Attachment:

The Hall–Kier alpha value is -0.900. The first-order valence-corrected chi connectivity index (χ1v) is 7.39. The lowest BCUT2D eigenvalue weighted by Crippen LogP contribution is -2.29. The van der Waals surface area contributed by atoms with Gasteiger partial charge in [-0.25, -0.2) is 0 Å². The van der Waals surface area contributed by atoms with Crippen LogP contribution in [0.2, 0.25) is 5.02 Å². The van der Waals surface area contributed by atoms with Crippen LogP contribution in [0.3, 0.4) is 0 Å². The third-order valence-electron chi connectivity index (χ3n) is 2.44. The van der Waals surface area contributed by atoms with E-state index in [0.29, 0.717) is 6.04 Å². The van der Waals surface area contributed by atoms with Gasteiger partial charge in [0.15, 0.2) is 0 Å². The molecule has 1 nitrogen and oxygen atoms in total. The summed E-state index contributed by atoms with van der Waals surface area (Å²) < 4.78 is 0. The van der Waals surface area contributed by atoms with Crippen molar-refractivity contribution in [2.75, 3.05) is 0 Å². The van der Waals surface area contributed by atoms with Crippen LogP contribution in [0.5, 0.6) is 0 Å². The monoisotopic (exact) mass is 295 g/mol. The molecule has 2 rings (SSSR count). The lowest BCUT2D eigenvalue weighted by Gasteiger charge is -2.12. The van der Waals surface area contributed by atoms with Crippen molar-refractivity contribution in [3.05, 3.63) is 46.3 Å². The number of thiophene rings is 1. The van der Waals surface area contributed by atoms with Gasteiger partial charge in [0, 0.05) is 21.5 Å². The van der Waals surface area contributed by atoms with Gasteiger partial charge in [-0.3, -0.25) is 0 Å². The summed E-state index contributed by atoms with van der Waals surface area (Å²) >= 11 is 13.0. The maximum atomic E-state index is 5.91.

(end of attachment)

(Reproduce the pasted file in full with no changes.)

The Hall–Kier alpha value is -0.900. The first-order valence-corrected chi connectivity index (χ1v) is 7.39. The lowest BCUT2D eigenvalue weighted by Crippen LogP contribution is -2.29. The van der Waals surface area contributed by atoms with Gasteiger partial charge in [-0.25, -0.2) is 0 Å². The van der Waals surface area contributed by atoms with Crippen LogP contribution in [0.2, 0.25) is 5.02 Å². The van der Waals surface area contributed by atoms with Crippen LogP contribution in [0.3, 0.4) is 0 Å². The third-order valence-electron chi connectivity index (χ3n) is 2.44. The van der Waals surface area contributed by atoms with E-state index in [0.29, 0.717) is 6.04 Å². The van der Waals surface area contributed by atoms with Gasteiger partial charge in [0.15, 0.2) is 0 Å². The molecule has 1 nitrogen and oxygen atoms in total. The summed E-state index contributed by atoms with van der Waals surface area (Å²) < 4.78 is 0. The van der Waals surface area contributed by atoms with Crippen molar-refractivity contribution in [2.75, 3.05) is 0 Å². The van der Waals surface area contributed by atoms with Crippen LogP contribution in [0.5, 0.6) is 0 Å². The monoisotopic (exact) mass is 295 g/mol. The molecule has 2 rings (SSSR count). The lowest BCUT2D eigenvalue weighted by Gasteiger charge is -2.12. The van der Waals surface area contributed by atoms with Crippen molar-refractivity contribution in [3.05, 3.63) is 46.3 Å². The number of thiophene rings is 1. The van der Waals surface area contributed by atoms with Gasteiger partial charge in [0, 0.05) is 21.5 Å². The van der Waals surface area contributed by atoms with Gasteiger partial charge in [-0.3, -0.25) is 0 Å². The summed E-state index contributed by atoms with van der Waals surface area (Å²) >= 11 is 13.0. The maximum atomic E-state index is 5.91.